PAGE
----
Monday, December 17, 2007 8:05:41 PM (Pacific Standard Time, UTC-08:00)  #    Disclaimer  |   | 
# Saturday, December 08, 2007

NRL GOES Composite Visible/IR Satellite Image December 8, 2007 1:30 p.m. PST Click!
NRL GOES Composite Visible/IR Satellite Image
December 8, 2007 1:30 p.m. PST

Model performance hasn't been the best this Autumn. Sometimes this has worked in our favor, and sometimes not. The elements of Thursday night's system came together a little differently than projected and it wasn't as strong as expected.

Given the flash flood and debris flow potential in recently burned areas, the amount of rain was probably about as much as could be handled without causing too many problems. Downtown Los Angeles (CQT) recorded 0.41 inch of rain, bringing the water year total (since July 1) up to 2.44 inches -- still 0.16 inch above normal for the date. Last year at this time only 0.50 inch had been recorded.

Rainfall totals around the Los Angeles area generally ranged from about 0.25 to 1.00 inch, with as much as 1.0 to 2.0 inches (or more) recorded in some foothill and mountain locations. Here's a copy of a NWS Information Statement listing some rainfall totals for the storm.

An NRL GOES composite visible/IR satellite image from 1:30 p.m. PST this afternoon shows a strong vorticity max and upper low center near Pt. Conception, embedded in very strong north-northwesterly flow associated with a digging trough. The upper low is somewhat moisture starved, but very energetic. GOES soundings around the base of the trough indicates precipitable water values on the order of 0.50 to 0.75 inch. Radar shows some convective shower activity associated with the disturbance.

The 18z models project that the low will continue to dive south down the coast before moving onshore in northern Baja Mexico. Both the NAM and GFS generate about 0.1 inch at Los Angeles over the next 24 hours, with somewhat more to the south -- about 0.4 inch at San Diego according to the NAM. Because of the convective nature of the system, precipitation may be widely scattered and variable. Some areas may record no rain and others significantly more (or less) than the projected values. Here's the Day 1-2 QPF forecast from the HPC.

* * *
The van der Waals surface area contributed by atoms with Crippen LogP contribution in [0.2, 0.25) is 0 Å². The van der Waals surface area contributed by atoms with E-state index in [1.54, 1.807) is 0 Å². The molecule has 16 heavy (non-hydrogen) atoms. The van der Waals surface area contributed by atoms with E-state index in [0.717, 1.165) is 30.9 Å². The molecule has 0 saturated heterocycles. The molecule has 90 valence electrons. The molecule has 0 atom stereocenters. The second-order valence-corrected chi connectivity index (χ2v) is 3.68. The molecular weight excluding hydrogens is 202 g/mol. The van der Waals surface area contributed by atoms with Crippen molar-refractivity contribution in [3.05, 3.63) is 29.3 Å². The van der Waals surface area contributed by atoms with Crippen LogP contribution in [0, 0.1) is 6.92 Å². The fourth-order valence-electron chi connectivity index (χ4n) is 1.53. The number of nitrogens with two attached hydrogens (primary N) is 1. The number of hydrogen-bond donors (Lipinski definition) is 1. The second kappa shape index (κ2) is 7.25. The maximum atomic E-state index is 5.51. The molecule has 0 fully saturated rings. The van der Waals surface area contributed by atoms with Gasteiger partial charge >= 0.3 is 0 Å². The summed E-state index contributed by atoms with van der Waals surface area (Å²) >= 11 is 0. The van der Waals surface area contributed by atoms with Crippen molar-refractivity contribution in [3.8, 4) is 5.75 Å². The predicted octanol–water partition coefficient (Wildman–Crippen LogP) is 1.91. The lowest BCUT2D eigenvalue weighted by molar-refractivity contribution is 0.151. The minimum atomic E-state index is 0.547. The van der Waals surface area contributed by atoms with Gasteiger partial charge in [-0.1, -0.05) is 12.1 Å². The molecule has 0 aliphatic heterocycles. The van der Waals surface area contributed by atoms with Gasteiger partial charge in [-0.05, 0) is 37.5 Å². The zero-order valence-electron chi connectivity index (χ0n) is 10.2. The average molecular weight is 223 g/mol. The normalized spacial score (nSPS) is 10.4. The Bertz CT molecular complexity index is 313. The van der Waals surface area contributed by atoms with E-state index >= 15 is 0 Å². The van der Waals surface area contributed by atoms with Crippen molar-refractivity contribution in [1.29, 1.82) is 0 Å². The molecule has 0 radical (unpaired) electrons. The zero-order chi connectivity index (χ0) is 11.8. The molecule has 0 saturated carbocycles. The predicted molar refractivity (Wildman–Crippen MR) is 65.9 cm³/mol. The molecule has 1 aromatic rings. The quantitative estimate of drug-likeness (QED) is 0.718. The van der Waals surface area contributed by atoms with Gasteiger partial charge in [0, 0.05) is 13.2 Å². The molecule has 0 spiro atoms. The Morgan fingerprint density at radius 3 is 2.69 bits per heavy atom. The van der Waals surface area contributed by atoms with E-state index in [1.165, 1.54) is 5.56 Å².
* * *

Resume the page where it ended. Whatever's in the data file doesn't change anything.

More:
Today's (un-interpreted) NWS 6-10 and 8-14 day outlooks call for above normal precipitation in Southern California. In support of this notion, the 12z run of the ECMWF develops a full latitude trough around December 17, and the 18z GFS brings a strong system into California around December 19. A lot could change between now and then, but we'll see!

More information concerning Southern California weather can be found using our WEATHER LINKS page.

Saturday, December 08, 2007 8:14:26 PM (Pacific Standard Time, UTC-08:00)  #    Disclaimer  |   | 
# Saturday, December 01, 2007

Intellicast Composite Radar November 30, 2007 10:30 a.m. PST Click!
Intellicast Composite Radar
November 30, 2007 10:30 a.m. PST

In a November where the other 29 days were bone dry, the 30th was surprisingly wet, with downtown Los Angeles (CQT) recording 0.56 inch of much needed rain. The storm brought the water year total (since July 1) for Los Angeles to 2.03 inches, which is a deceptive 0.15 inch above normal for the date.

Rainfall totals generally ranged from about 0.25 to 1.00 inch, with well over an inch recorded in some foothill and mountain locations. Here's a copy of a NWS Information Statement listing some rainfall totals for the storm.

Although today's (uninterpreted) NWS 6-10 and 8-14 day outlooks call for below normal precipitation in Southern California, the 12z runs of the GFS and ECMWF suggest there might be an opportunity for some wet weather towards the end of the work week. We'll see!

More information concerning Southern California weather can be found using our WEATHER LINKS page.

Saturday, December 01, 2007 8:24:38 PM (Pacific Standard Time, UTC-08:00)  #    Disclaimer  |   |